Janacek’s opera of doomed passion not to be missed
There are no operatic frills or flamboyance in New Zealand Opera’s Katya Kabanova. Janacek’s 1921 masterpiece has been described as offering no redemption or hope, yet underpinning the bleakness is a certain sense of catharsis.
This is a tale of small-town frustration, with a heroine trapped in a loveless marriage, breaking free from unbearable domestic strictures director Patrick Nolan has evoked the spiritual ennui of Hollywood film noir.
The brilliant Margaret Medlyn is the imperious matriarch, locked in her own chilling winter of the soul.
She ruthlessly deals with her weak son, beautifully characterised by Andrew Glover, and Conal Coad, the husband who has sought refuge in bluster and booze after decades of her tyranny. The doomed Katya is caught up in their web and her struggle to emerge is charted by Janacek with a subtlety that Dina Kuznetsova understands to the last inflection.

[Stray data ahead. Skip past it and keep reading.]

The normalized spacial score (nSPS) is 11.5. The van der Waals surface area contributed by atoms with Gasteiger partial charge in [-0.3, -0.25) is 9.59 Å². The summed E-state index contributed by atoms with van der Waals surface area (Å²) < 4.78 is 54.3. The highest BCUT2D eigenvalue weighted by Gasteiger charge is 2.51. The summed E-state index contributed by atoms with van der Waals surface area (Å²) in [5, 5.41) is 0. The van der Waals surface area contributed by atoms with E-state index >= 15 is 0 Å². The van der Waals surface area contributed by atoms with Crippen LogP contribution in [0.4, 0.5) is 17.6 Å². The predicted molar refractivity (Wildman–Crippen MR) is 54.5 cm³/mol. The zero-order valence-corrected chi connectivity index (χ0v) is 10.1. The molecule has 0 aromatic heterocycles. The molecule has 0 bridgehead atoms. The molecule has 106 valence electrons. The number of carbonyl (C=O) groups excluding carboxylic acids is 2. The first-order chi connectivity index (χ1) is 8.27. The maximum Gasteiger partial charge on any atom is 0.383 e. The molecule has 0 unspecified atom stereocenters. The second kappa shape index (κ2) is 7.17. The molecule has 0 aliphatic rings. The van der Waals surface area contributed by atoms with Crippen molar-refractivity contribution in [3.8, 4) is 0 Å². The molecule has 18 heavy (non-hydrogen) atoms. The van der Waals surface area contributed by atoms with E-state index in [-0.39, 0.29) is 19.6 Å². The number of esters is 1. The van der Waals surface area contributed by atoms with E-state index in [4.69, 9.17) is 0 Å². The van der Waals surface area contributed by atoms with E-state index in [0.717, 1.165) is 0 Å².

Auckland Philharmonia Orchestra responds splendidly to the composer’s often eccentric demands under Wyn Davies.
Casting is uniformly excellent, from Emma Sloman and James Benjamin Rodgers’ playful bantering by the picket fence, to Hayley Sugars and Rodgers, who represent a touchstone of normalcy in fraught surroundings.surroundings.
This courageous production, premiered in Seattle this year, is a major achievement in our own operatic history.
Don’t miss it.